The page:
Get details about ArtCrawl Harlem here. Tickets are $45.

Friday, February 29, 2008

Podcamp NYC 2.0 has been rescheduled for April 25-26, 2008

Podcamp NYC 2.0, originally slated to begin today and end tomorrow, has been rescheduled for April 25-26, 2008. Whew! Even though this is a leap year, there's so much to do and so little time this month and next. Gathering around the Podcamp site in late April works much better for me. Moreover, say the organizers:
We decided to move Podcamp NYC to April 25 & 26 rather than the original dates for a couple of reasons, including less chance of this crazy winter weather this year impacting the event, and to take advantage of the great outdoor space at Polytechnic University, as well as to give us organizers some more time to make the event special. We want to have the best event possible, and this was a date that worked better for us and worked for our venue as well.
You can read about the Podcamp NYC 2.0 Theme (Education), venue (the Marriott-Brooklyn Bridge), speakers and confabs here.###

Wednesday, February 20, 2008

Get wild today! Celebrate African American History Month at the Bronx Zoo

If you're in the New York metropolitan area, get wild today! Come celebrate African American History month at the Bronx Zoo. As Bronx Zoo News and Events reads:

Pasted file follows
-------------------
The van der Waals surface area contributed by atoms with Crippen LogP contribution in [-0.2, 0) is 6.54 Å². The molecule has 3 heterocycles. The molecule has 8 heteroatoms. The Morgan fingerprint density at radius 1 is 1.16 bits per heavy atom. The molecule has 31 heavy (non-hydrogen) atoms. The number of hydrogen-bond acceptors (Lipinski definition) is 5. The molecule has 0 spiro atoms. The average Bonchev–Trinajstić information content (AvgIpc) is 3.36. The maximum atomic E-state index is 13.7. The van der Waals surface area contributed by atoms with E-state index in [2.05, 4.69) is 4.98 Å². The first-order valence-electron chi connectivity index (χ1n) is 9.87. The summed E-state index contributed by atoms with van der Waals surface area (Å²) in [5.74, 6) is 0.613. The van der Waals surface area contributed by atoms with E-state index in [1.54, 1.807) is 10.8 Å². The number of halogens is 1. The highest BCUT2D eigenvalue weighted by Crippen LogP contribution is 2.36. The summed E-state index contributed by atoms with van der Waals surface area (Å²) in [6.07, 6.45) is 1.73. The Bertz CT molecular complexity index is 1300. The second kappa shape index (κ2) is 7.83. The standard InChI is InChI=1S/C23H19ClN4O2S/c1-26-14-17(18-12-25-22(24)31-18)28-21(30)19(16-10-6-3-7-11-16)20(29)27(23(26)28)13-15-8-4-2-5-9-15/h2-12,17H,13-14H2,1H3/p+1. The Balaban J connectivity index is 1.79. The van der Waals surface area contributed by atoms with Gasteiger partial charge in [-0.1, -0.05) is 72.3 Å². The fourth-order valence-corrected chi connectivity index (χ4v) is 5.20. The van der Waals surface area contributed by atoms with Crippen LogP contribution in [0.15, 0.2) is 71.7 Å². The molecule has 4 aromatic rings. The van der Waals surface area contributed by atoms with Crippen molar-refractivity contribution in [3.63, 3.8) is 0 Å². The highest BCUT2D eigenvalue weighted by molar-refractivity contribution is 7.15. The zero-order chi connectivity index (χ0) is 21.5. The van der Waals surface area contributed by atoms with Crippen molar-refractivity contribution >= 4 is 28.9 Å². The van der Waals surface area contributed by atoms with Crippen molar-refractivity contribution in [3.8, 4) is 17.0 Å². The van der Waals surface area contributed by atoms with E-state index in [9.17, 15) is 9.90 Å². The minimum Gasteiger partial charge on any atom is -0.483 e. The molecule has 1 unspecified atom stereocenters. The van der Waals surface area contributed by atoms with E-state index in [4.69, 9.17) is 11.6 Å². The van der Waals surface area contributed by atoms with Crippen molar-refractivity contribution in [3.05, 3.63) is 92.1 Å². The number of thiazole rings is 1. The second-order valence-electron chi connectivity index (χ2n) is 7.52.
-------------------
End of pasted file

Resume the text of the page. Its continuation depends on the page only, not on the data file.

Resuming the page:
Wednesday February 20: Pay-What-You-Wish Day!

Join us on Wednesday, February 20 to celebrate African-American culture and wildlife. Catch the beat of drum and dance performances, make your own jewelry, and visit gorillas, giraffes, and other animals that call African jungles and savannas home.

Saturday, February 16, 2008

Black History Month, Video: "The first white man I ever saw was black"

The Alaska Highway (also known as the Alaska-Canadian - or Alcan - Highway), was built in eight months in 1942. The international roadway - which extended 1,523 miles (2,451 kilometers) northwest from Dawson Creek, British Columbia to Fairbanks, Alaska and navigated through some challenging virgin territory - was nicknamed the "Oilcan Highway" by the United States servicemen who built it, discarding empty oil containers along the way. Sources at>>Alaska Highway report: over 10,000 American soldiers, approximately one-third of them black, constructed the highway as "an emergency war measure to provide an overland military supply route" to military forces in Alaska during World War II.